Who are they?
Wonderlust is blend of Wonder and Wanderlust, a German word which is defined by a « strong desire to wander or travel and explore the world ». The Wonderlusters are a family of 4. They are in an endless quest to marvel and travel the world.
Daddyluster is Poly, and he has quite an atypical profile, to say the least. Born in France, of Chinese descent, his parents were refugees from Cambodia. He’s been privileged to study in England, then in Canada, where he currently lives with his Mexican wife Jessica. And they lived happily ever after. Oops! Rewind… They have 2 Canadian kids, Mateo and Luka. By necessity, Poly was led to learn several languages (Teochew Chinese, French, English, German and Spanish), to live and discover different cultures and customs, and to travel the world. In such circumstances, he has logically nourished the ambition to explore the beauty of the world that surrounds him. His sophisticated palate brought him to eat grasshoppers, ant eggs, turtle soup, caterpillars, lizards and scorpions.
Jessica is the MommyLuster. Mexican at heart and in the blood, she is very committed to the well-being of her family. Like most of her fellow Mexicans, she had always dreamt of leaving her country. As she also loves snow, she successfully managed to establish herself in a country called “Winter”. Artist in her spare time, she enjoys losing herself in museums, admiring masterpieces of Botticelli, Raphael, Monet, Da Vinci or Van Gogh. She appreciates having gelatos in Italy, touring the winding roads and tunnels of the Swiss Alps, contemplating architectural wonders like the Sistine Chapel and the Chateaux of the Loire Valley, et lounging on the pearly white Mexican beaches.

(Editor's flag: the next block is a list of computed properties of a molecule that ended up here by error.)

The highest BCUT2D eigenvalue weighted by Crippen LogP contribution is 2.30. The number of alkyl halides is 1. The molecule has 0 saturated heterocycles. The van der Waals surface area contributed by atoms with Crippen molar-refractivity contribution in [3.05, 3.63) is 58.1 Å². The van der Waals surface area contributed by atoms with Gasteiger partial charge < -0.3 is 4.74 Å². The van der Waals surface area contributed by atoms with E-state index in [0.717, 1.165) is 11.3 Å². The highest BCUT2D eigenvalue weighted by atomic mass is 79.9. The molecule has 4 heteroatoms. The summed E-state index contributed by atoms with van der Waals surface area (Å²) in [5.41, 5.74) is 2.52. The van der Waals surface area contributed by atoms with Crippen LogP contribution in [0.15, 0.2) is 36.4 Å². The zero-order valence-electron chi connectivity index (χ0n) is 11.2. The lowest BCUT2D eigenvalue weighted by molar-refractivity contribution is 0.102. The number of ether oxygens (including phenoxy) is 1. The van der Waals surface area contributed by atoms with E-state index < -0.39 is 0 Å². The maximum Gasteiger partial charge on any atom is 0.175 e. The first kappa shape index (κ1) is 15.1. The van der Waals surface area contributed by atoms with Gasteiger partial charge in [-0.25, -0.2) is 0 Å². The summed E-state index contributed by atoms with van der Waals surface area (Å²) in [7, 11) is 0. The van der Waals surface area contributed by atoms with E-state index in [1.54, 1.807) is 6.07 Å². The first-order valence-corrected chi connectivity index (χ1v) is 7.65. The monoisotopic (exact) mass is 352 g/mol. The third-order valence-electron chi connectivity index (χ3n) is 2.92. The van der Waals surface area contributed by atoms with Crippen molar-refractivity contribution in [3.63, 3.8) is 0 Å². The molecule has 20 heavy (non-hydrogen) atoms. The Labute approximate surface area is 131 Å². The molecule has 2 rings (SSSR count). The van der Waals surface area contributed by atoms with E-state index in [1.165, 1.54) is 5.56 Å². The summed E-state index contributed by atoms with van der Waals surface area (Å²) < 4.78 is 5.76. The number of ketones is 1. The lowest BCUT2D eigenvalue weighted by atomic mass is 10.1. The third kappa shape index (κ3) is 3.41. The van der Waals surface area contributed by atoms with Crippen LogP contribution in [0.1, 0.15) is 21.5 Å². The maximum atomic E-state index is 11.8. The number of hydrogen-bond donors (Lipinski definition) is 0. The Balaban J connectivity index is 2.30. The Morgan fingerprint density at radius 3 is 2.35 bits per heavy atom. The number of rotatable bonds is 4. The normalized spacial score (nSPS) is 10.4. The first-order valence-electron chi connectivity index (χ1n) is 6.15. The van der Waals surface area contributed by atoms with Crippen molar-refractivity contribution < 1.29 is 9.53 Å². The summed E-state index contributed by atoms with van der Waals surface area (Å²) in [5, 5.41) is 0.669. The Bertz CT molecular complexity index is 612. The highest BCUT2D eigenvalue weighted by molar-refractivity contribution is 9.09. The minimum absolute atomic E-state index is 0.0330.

Mateo de Saint-Exupery is the one who strengthened her parents’ passion for travelling. Believing they would be condemned to inactivity after Mateo’s birth, they planed a “last” great trip to Asia. That was until they realized Mateo was the world’s easiest baby. Hence, while he still was in her mother’s womb, Mateo had already climbed the Great Wall of China. Before his first birthday, he had seen the Eiffel Tower, the Golden Gate Bridge, the Empire State Building, the CN Tower and the Pyramids of Teotihuacan. He loves hiking and building sand castles. But what is loves most is to contemplate hummingbirds. Above all, he holds the family record in the “longest-time-spent-without-blinking” game. That’s definitely an important skill for a Wonderluster!
Luka Skywalker adores having his head in the clouds. His favorite country to visit is Mexico because he loves eating tacos. He spent lots of time of his short life there. But like his mom, he’d rather live in Canada. He saw the Grand Canyon, the Colosseum, the Sagrada Familia, Chichen Itza and the Château Frontenac. His favorite sport is barefoot running on the beach. His best memory on a trip is in New York when he took a really cool helicopter ride. Although he has slanted eyes like his dad, he has the amazing capacity to open them wider than his older brother. He certainly was born in the perfect family.